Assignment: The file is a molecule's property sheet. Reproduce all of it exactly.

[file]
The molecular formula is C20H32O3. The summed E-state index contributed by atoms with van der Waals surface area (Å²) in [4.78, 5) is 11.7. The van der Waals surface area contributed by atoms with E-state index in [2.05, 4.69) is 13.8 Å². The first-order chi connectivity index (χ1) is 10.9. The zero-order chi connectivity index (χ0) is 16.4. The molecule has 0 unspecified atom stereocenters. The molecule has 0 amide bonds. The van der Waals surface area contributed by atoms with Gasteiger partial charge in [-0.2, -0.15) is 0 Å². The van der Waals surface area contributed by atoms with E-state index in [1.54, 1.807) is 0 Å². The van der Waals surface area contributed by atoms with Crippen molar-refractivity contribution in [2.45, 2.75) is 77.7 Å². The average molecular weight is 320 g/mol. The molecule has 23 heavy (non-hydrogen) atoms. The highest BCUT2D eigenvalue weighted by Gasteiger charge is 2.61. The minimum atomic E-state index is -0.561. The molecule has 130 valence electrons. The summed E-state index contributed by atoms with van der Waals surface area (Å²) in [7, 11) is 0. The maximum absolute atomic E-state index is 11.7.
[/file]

The molecular formula is C20H32O3. The summed E-state index contributed by atoms with van der Waals surface area (Å²) in [4.78, 5) is 11.7. The van der Waals surface area contributed by atoms with E-state index in [2.05, 4.69) is 13.8 Å². The first-order chi connectivity index (χ1) is 10.9. The zero-order chi connectivity index (χ0) is 16.4. The molecule has 0 unspecified atom stereocenters. The molecule has 0 amide bonds. The van der Waals surface area contributed by atoms with Gasteiger partial charge in [-0.2, -0.15) is 0 Å². The van der Waals surface area contributed by atoms with E-state index in [1.54, 1.807) is 0 Å². The van der Waals surface area contributed by atoms with Crippen molar-refractivity contribution in [2.45, 2.75) is 77.7 Å². The average molecular weight is 320 g/mol. The molecule has 23 heavy (non-hydrogen) atoms. The highest BCUT2D eigenvalue weighted by Gasteiger charge is 2.61. The minimum atomic E-state index is -0.561. The molecule has 130 valence electrons. The summed E-state index contributed by atoms with van der Waals surface area (Å²) in [7, 11) is 0. The maximum absolute atomic E-state index is 11.7.